QCAA Shows Some More Class

Not total class, but a ton more class than we’ve ever witnessed from VCAA.

This is a lot of times to write about one multiple choice question, but it is important. A month or so ago we posted a PoSWW on a 2022 Queensland MCQ exam question, for which the accompanying exam report indicated the wrong answer. In a second post last week, we noted that QCAA had updated their exam report, to indicate the correct answer and including a footnote flagging that the correction had been made. QCAA has now gone further.

An attentive reader has alerted us to the fact that QCAA has updated their exam report once more. The footnote now reads (p 27),

Question 3 has been updated to indicate both C and D were awarded a mark due to an identified misconception. Option C is the correct answer.

This is definitely not perfect. There is just one correct answer, after all, QCAA’s footnote is vague on the timing, and it fails to indicate who had the “misconception”, which seems very likely to have been QCAA themselves.* But if this is not perfect, it is way way way closer than anything we’ve ever witnessed from VCAA.

QCAA has not spelt it out exactly, but it is strongly implied that QCAA has gone back and retroactively awarded a mark to those students who gave the correct answer.** Does this matter? Yes, purely as a matter of integrity, it matters. And, purely as a matter of integrity, acknowledging the correction and precise grading matters. Whether this apparent late regrading has also had any more substantive effects, we cannot say. But integrity matters, in and of itself.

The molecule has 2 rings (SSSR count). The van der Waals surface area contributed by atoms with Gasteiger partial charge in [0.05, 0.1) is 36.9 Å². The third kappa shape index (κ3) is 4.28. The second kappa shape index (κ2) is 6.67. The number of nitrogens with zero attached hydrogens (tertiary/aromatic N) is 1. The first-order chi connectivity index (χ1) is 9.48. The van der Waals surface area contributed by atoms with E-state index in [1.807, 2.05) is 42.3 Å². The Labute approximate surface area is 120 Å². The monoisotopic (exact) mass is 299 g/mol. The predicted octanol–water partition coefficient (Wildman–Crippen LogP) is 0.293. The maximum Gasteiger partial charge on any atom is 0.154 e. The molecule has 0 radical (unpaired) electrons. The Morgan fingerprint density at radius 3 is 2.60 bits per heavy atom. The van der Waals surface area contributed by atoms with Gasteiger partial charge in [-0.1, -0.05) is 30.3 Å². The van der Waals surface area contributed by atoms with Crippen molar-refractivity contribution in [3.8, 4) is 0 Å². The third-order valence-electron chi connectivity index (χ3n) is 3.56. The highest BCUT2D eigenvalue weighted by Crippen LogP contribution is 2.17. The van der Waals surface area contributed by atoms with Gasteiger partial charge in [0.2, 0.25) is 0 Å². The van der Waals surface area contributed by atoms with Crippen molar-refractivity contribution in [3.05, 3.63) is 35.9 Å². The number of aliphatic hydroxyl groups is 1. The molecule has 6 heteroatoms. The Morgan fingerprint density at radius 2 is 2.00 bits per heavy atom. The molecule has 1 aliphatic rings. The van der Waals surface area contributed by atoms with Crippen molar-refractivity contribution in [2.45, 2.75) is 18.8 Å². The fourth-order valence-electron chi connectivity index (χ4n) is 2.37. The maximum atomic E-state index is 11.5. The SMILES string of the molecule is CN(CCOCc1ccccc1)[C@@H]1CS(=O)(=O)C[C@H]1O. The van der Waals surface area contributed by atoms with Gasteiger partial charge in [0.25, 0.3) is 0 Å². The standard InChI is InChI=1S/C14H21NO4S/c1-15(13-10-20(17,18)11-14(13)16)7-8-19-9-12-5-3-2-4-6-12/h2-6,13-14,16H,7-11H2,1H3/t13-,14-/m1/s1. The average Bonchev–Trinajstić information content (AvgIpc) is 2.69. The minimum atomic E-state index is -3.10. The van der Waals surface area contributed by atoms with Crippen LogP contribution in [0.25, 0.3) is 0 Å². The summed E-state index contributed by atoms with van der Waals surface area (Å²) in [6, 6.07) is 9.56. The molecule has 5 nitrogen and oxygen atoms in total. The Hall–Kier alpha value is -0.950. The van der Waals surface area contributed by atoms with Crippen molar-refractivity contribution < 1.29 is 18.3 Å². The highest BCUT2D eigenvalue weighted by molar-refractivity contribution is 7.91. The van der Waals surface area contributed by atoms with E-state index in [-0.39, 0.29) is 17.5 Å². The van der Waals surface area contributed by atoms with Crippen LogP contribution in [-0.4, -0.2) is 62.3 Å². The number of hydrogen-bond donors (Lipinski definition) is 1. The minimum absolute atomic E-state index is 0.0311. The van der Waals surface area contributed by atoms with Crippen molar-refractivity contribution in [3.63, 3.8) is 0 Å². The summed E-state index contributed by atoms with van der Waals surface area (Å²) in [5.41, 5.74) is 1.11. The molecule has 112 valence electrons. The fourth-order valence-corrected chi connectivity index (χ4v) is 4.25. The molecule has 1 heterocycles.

If VCAA has ever similarly regraded in response to one of their own many, many errors, we are unaware of it. If VCAA has ever done so, they seemingly never bothered to tell anyone.


*) QCAA’s mathematics syllabus provides two, contradictory definitions of (or tests for) an inflection point, which is the issue at hand (see MCQ4 here). Nothing in the syllabus, however, would lead to a second answer on the 2022 MCQ being considered correct.

**) In a pure world, QCAA would have also taken away the mark incorrectly awarded to other students. It is not difficult to understand why QCAA would have been reluctant to do so, even assuming the topic had been taught correctly. 

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